I know it’s not easy being in a rough financial spot. However, it’s never too late to turn your situation around and my prayer is that you’re able to find the help you need. Please feel free to leave any questions you may have below and I’ll be glad to help as much as I can.

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  1. Your’s is one of the few blogs that shares such helpful ideas for when money is beyond tight! Thank you for encouraging me! Sending many blessings your way!

  2. Thank you for sharing this. It has been a few years since we have been in that position, but I remember it. And I don’t want to go back. I hope this post helps people!

  3. Julie says:

    Thank you for these tips Jesenia! I have been there. I just left my full time job to be a stay at home mom because price of day care was more than I was making. I have definitely been creative trying to make a few extra dollars in the past month. My added advice to that would be to make stuff people love (like that artisan bread co-workers love or Christmas dresses) it may not be a get rich quick scheme but in the long run it may be your way to work from home!

  4. Cat says:

    God bless you! My family has struggled off and on for the past 3 years or so and while I am happy to say that I know we are going to be okay- a plan is a beautiful thing full of hope- we have hit the place you are describing several times over the years. It is scary, frustrating, and I have found it to be lonely. You don’t want to bring friends and family down by complaining or make them think that you are asking for money, so you bear it silently, maybe blushing ever so slightly when a friend asks what you are planning for your child’s upcoming birthday. I am so encouraged to see this post (I came from Pinterest). It isn’t an easy topic to write about and I know that I am not the only one feeling less alone because you took the subject on! The advice is solid. To those of you who are in the trenches presently, if you follow this great advice and keep your head up, you can move forward! The only thing that I would add is that we cut the cable at least five years ago and hihhly recommend that people prioritize their (probably less expensive internet) above cable as so much entertainment and news can be accessed for free online. Thank you again for this article.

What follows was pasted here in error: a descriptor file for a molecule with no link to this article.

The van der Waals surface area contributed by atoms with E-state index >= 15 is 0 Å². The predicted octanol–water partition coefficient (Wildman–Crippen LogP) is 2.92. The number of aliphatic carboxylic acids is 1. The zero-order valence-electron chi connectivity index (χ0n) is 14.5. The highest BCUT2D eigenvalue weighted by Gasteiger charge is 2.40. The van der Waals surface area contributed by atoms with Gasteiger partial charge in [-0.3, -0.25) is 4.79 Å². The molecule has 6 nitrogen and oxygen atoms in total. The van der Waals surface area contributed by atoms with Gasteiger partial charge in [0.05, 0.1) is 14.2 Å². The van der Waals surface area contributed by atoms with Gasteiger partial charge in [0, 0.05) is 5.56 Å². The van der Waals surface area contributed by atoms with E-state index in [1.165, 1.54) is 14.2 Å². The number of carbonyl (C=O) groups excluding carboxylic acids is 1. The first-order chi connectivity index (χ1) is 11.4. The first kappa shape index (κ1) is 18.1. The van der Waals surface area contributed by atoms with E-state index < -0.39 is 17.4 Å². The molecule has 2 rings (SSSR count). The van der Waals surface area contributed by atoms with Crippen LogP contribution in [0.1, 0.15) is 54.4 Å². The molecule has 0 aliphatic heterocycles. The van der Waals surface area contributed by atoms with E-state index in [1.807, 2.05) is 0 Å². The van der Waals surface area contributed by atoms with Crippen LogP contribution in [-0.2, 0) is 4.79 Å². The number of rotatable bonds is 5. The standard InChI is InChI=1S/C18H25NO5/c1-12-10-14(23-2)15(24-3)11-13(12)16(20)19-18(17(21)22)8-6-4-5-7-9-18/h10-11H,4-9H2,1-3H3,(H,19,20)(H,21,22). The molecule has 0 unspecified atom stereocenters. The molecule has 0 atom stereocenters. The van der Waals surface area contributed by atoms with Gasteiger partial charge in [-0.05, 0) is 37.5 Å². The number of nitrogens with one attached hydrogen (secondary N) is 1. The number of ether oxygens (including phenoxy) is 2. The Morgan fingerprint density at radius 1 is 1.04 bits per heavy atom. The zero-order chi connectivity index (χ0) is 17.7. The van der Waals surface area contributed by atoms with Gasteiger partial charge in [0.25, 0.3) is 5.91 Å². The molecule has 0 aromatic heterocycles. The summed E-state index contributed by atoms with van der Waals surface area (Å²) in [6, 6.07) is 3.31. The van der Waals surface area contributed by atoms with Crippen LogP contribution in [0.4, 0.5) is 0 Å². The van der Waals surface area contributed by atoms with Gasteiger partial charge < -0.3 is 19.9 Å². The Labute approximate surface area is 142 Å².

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  7. Tiffany says:

    All very good pieces of advice! Budgeting works different for each person (I have to do weekly instead of monthly), but it is critical in making sure utilities get paid. Without fail, I struggle to pay my bills when I didn’t create a plan. Great post!

    • Jesenia Montanez says:

      Hi Tiffany. I agree, budgeting can be different for everyone and at the least, one should be created. I find that knowing ahead what needs to be paid helps me stay on track. Thanks for visiting!

  8. Great tips! I have been through this myself and it is the most stressful way to live. Your tips and advice are spot on, I know they will help others and I only wish you had posted it years ago when I needed it!

    • Jesenia Montanez says:

      Thanks Cortney. 🙂 I appreciate your supportive words and can only hope that someone out there currently going through this, will benefit somehow.

  9. Thank you for the link back! I love this post – such great tips. 🙂

    • Jesenia Montanez says:

      Hi Jessi! Thank you for sharing such a great free resource. 🙂